14.5.2. Atoms

Here is the list of the 116 available atoms :

  • Addition : an addition or a substraction
  • Array : represents array usage : $a[4], $this[‘a’][‘f’]
  • Arrayappend : represents $a[]
  • Arrayliteral : represents an array definition : array(1,2,3) and [4,5 => 3,6]
  • As : used when aliasing namespaces and methods
  • Assignation : any assignation and short assignation : $a = 1, $b .= 3
  • Bitshift : any usage of bitshift operators : >>, <<
  • Block : represents a sequence between curly braces. For example, foreach($a as $b) { $c += $b; }
  • Boolean : represents true or false
  • Break : a break, with or without the level indication
  • Case : a case in a switch
  • Cast : a cast operation, including the (unset)
  • Catch : a catch clause in a Try command
  • Class : a class with a name
  • Classanonymous : a class without a name
  • Clone : clone operator
  • Closure : a closure
  • Coalesce : the coalesce operator ??
  • Comparison : a comparison : ==, ===, >, …
  • Concatenation : a sequence of containers, linked by the dot operator .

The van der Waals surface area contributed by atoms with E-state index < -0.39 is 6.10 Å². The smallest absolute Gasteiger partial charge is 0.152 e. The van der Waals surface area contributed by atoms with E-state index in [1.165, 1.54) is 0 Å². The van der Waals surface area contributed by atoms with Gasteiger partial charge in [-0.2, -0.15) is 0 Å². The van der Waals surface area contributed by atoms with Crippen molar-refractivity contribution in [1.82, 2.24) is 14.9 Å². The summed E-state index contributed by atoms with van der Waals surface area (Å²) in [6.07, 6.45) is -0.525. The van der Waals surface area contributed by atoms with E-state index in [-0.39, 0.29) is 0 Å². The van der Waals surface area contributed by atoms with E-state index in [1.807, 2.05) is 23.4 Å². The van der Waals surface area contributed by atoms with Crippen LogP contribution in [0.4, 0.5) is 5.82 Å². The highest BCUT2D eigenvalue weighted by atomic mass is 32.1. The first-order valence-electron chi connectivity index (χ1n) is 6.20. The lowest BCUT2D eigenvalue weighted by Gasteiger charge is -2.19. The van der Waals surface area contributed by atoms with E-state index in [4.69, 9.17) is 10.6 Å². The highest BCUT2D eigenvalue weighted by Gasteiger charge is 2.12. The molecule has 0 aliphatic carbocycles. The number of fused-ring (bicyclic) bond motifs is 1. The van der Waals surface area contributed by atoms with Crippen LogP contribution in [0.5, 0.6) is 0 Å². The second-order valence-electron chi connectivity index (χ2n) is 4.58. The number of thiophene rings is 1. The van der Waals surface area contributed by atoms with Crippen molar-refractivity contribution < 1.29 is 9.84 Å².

• Const : a constant definition, for classes or global
  • Constant : a constant definition
  • Continue : a continue operator, with or without its level indicator
  • Declare : a declare command
  • Declaredefinition : option setting in a declare
  • Default : default in a switch
  • Defineconstant : a call to the define() function
  • Dowhile : a do…while loop
  • Echo : a call to echo
  • Empty : a call to empty
  • Eval : a call to eval
  • Exit : a call to exit
  • File : a source code PHP script. This is the root node.
  • Finally : a finally clause in a try command
  • For : a for loop
  • Foreach : a foreach loop
  • Function : a function definition
  • Functioncall: a function call
  • Global : a global command, gathering multiple definition